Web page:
1066 and the Conquest of England

The Conquest of England

The Tower of London [Photo: Patrick Ottaway] After his victory at Hastings William had to reach London to secure his crown, but first he secured Dover and the other Channel ports in Kent. William then passed through Canterbury and crossed the Thames at Wallingford to the west of London where Stigand, the Archbishop of Canterbury, submitted to him.

From Wallingford William moved on to Berkhampstead where a group of London citizens agreed to admit him to the city. William was crowned king in Westminster on Christmas Day 1066. He then built two castles in London, one of which would have a keep known as the White Tower (begun 1078). The construction of castles and the fortification of towns was the key to the successful conquest of England. The risk of rebellion against the King was minimised by the replacement of the Anglo-Saxon aristocracy by Williamís own men.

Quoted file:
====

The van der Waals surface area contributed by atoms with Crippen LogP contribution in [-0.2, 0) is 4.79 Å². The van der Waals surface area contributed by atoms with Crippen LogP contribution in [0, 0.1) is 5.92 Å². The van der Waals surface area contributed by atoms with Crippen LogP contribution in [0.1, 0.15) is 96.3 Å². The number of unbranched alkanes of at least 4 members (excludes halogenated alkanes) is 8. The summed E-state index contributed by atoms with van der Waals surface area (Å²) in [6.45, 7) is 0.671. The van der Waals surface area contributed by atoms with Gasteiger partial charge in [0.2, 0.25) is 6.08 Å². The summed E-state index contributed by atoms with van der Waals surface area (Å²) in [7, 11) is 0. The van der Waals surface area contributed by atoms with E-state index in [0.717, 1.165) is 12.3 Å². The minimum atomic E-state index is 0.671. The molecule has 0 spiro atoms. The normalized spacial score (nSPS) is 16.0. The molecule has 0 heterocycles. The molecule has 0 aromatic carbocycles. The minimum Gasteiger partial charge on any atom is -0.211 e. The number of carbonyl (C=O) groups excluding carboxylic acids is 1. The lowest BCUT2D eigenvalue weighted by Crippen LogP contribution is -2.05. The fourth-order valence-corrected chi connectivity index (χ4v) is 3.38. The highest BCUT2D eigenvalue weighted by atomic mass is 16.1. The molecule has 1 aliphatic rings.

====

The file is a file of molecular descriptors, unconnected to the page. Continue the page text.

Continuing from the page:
Norman gateway (blocked) of Rougemont castle gateway, Exeter [Photo: Patrick Ottaway]William did encounter some opposition, first of all in the west country which was crushed with the capture of Exeter in 1068. William also defeated rebels in York in 1068 and built a castle in the city. Early in 1069 he built a second castle at York, York castle: excavations in the bailey with the Norman motte and 13th century keep behind [York Archaeological Trust] but in September the city was the centre of a second and more serious revolt supported by a large Danish army arriving in 240 ships. This was put down with great force and brutality.

Unrest in the north provided an opportunity for King Malcolm Canmore of Scotland to raid England as far south as the River Tees, but faced with a Norman army he was forced to come to terms with William in 1072. The last serious, and unsuccessful, rebellion in England took place in 1070 when Morcar, one of the Anglo-Saxon earls, joined a warrior known as Hereward the Wake whose base was in the Isle of Ely near Peterborough.

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